Researchers have determined how harmless E.coli gut bacteria in chickens can easily pick up the genes required to evolve to cause a life-threatening infection. The study, published in the journal Nature Communications, warns that such infections not only affect the poultry industry but could also potentially cross over to infect humans.
"Previously we thought that E. coli became pathogenic by acquiring specific genes from other bugs, often packaged in mobile elements called plasmids. But our study compared the genomes of disease-causing and harmless E. coli in chickens and found that they can 'turn bad' simply by picking up genes from their environment," said Sam Sheppard from the University of Bath in the UK.
"Bacteria do this all the time inside the guts of chicken, but most of the time the scavenged genes are detrimental to the bacteria so it becomes an evolutionary dead end." However, there are 26 billion chickens worldwide, representing around 70 per cent of all bird biomass on earth. "That increases the likelihood of bacteria picking up genes that could help the bacteria survive and turn infectious, or even jump species to infect humans," he added.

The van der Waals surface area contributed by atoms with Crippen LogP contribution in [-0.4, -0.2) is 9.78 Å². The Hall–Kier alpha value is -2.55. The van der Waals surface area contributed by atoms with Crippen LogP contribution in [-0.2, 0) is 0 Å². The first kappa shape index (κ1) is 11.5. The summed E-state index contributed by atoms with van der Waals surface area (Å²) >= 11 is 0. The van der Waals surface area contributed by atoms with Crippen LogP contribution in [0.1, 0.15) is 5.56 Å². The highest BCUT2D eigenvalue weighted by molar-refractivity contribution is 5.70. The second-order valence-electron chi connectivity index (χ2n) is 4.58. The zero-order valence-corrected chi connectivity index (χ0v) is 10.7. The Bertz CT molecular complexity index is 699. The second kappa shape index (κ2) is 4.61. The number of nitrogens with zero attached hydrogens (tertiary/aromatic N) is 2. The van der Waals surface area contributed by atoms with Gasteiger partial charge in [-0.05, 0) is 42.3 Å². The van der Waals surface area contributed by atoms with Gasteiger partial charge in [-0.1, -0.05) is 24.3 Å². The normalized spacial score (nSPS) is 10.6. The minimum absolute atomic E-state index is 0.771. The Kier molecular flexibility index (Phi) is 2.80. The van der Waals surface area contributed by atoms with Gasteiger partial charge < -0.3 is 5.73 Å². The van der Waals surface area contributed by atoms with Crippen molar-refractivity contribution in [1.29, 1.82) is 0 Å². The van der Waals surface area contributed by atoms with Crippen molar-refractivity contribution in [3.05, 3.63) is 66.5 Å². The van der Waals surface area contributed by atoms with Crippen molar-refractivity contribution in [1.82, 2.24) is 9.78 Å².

E. coli is a common bacterium that lives in the intestines of most animals, including humans. It is usually harmless when it stays in the gut, however, it can become very dangerous if it invades the bloodstream, causing a systemic infection that can even lead to death.
For the study, the team sequenced and analysed the whole genomes of E. coli bacteria found in healthy and infected chickens bred at commercial poultry farms. They found there was no single gene responsible for switching a harmless bacterium into a pathogenic one, but rather that it could be caused by several combinations of a diverse group of genes.Their results indicate that all bacteria in chicken intestines have the potential to pick up the genes they need to turn into a dangerous infection, through a process called horizontal gene transfer.
Horizontal gene transfer enables bacteria to acquire new genetic material from other bacteria nearby. This can happen by scavenging DNA molecules from dead bacteria; by exchanging strands of DNA by having 'bacterial sex' or by getting infected by viruses which transfer DNA from one bacterium to another, the team said.